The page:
But I’m not writing this out of self-pity. Self-pity is something that I try to have no time for anymore. It’s bad for me. It’s always better to laugh at myself. Ten years on, I’m amazed at how much I smile these days.
Sadly, depression is really common in New Zealand. I’ve heard estimates as high as one in three Kiwis will get depression at some point. One person in six will get severe depression. In part, it’s to do with exactly that cultural pressure that I’ve just talked about. Don’t inflict your problems on other people. Shut up. Don’t whine. Get hard. Don’t be so selfish… It became enough of an issue here that the government funds a very good public awareness program, fronted by prominent ex-All Black, John Kirwan (who also had crippling depression). One of the most obvious pieces of advice, which fits nicely into a 30-sec TV commercial: you can’t tell people to just “harden up”. That only makes it worse.
Thanks in part to careful work like this, the suicide rate in New Zealand has been in general decline since 1998. However, New Zealand officially still has the highest youth suicide rate in the OECD. We have a long way to go.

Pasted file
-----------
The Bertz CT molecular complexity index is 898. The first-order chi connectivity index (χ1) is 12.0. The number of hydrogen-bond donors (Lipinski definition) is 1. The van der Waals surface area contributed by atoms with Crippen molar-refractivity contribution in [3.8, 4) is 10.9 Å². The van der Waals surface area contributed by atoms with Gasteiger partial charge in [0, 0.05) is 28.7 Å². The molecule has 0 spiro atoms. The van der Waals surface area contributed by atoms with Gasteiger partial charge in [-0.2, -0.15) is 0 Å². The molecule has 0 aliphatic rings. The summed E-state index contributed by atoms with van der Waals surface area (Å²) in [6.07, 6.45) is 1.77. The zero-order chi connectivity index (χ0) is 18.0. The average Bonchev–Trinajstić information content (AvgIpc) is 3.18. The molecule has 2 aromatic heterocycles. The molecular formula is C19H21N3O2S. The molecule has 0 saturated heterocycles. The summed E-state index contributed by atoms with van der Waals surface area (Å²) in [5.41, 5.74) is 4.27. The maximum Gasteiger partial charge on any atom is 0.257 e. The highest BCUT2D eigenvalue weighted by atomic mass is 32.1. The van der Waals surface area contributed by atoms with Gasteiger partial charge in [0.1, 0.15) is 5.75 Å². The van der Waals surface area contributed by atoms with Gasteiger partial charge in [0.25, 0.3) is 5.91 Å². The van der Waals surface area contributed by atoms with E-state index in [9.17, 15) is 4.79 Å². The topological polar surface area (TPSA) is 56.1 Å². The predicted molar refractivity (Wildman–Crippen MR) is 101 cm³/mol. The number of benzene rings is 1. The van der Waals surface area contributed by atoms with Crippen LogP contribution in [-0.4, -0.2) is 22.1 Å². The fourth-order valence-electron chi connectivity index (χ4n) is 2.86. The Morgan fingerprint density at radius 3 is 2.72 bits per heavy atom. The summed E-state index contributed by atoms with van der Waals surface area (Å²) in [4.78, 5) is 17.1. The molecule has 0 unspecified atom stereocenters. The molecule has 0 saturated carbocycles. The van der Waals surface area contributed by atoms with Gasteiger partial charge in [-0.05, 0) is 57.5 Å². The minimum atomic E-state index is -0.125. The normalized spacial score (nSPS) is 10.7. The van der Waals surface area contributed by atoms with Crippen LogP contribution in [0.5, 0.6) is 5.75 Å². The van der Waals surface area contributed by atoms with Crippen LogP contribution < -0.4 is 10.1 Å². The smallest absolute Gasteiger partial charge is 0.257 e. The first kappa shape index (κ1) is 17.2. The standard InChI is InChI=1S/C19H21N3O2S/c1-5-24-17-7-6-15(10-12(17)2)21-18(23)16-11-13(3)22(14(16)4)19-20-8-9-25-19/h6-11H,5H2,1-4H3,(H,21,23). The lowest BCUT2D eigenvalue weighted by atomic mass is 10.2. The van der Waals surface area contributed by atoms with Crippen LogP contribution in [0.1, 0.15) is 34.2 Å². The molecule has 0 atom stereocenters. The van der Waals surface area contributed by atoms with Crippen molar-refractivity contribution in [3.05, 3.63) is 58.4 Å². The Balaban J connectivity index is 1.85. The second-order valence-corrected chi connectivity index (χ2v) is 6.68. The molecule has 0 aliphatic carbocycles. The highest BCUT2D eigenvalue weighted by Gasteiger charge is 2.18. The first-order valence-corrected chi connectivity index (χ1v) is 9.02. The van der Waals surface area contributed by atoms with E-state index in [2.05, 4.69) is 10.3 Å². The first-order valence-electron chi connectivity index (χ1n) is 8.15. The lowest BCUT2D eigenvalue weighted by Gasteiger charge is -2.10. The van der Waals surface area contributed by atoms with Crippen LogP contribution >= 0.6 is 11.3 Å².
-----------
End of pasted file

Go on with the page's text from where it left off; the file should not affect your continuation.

I’m fairly open about the fact that I used to have depression. Probably more open than most. It’s not going to be something I put on a résumé, but I’m not really ashamed of it anymore either. I’ve had depression three times, truth be told. The first time was when my family moved away from my one and only friend, and I went into a school where I got very badly bullied. That lasted from age 12-16, and got to the point where there were a few suicide attempts… quiet, private ones. I recovered after dropping out of high school, and had a fairly happy five-year block. But then there was another decline after I came back from America in 1999 and decided to shelve my first novel. That lasted about a year (I was 21), but petered out into what was still a fairly depressive state. When I was 27, I fell in love. Then I got raped by the guy I loved. That turned an already depressive brain into a fucking depressive brain. It was understandable, given the circumstances. That last bout went on for two years, and reverted into thoughts of self-harm.